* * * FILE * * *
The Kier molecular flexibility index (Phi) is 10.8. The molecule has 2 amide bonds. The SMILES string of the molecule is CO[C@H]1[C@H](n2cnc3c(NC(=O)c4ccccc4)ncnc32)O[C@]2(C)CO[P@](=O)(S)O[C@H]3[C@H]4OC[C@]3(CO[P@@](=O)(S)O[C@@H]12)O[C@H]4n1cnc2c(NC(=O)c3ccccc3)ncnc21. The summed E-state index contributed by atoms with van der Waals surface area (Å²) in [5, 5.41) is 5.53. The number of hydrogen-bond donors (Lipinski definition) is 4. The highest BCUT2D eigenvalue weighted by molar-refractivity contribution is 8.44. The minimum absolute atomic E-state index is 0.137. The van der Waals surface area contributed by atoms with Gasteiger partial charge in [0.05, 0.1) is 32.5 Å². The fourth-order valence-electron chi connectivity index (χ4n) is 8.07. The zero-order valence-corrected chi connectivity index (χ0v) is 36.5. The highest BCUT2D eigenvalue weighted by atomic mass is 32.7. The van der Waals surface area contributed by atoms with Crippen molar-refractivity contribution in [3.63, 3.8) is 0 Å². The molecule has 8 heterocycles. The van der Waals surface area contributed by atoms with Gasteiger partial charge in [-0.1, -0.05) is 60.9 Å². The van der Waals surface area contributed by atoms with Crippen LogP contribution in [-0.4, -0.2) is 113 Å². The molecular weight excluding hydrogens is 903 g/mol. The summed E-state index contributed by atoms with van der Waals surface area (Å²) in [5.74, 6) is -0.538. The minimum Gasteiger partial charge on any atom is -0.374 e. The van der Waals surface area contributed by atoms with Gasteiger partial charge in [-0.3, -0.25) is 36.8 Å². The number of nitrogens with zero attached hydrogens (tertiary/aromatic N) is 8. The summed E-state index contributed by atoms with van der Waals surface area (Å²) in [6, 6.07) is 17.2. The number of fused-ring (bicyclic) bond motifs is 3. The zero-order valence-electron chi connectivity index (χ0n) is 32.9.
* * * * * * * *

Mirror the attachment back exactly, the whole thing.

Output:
The Kier molecular flexibility index (Phi) is 10.8. The molecule has 2 amide bonds. The SMILES string of the molecule is CO[C@H]1[C@H](n2cnc3c(NC(=O)c4ccccc4)ncnc32)O[C@]2(C)CO[P@](=O)(S)O[C@H]3[C@H]4OC[C@]3(CO[P@@](=O)(S)O[C@@H]12)O[C@H]4n1cnc2c(NC(=O)c3ccccc3)ncnc21. The summed E-state index contributed by atoms with van der Waals surface area (Å²) in [5, 5.41) is 5.53. The number of hydrogen-bond donors (Lipinski definition) is 4. The highest BCUT2D eigenvalue weighted by molar-refractivity contribution is 8.44. The minimum absolute atomic E-state index is 0.137. The van der Waals surface area contributed by atoms with Gasteiger partial charge in [0.05, 0.1) is 32.5 Å². The fourth-order valence-electron chi connectivity index (χ4n) is 8.07. The zero-order valence-corrected chi connectivity index (χ0v) is 36.5. The highest BCUT2D eigenvalue weighted by atomic mass is 32.7. The van der Waals surface area contributed by atoms with Crippen molar-refractivity contribution in [3.63, 3.8) is 0 Å². The molecule has 8 heterocycles. The van der Waals surface area contributed by atoms with Gasteiger partial charge in [-0.1, -0.05) is 60.9 Å². The van der Waals surface area contributed by atoms with Crippen LogP contribution in [-0.4, -0.2) is 113 Å². The molecular weight excluding hydrogens is 903 g/mol. The summed E-state index contributed by atoms with van der Waals surface area (Å²) in [5.74, 6) is -0.538. The minimum Gasteiger partial charge on any atom is -0.374 e. The van der Waals surface area contributed by atoms with Gasteiger partial charge in [-0.3, -0.25) is 36.8 Å². The number of nitrogens with zero attached hydrogens (tertiary/aromatic N) is 8. The summed E-state index contributed by atoms with van der Waals surface area (Å²) in [6, 6.07) is 17.2. The number of fused-ring (bicyclic) bond motifs is 3. The zero-order valence-electron chi connectivity index (χ0n) is 32.9.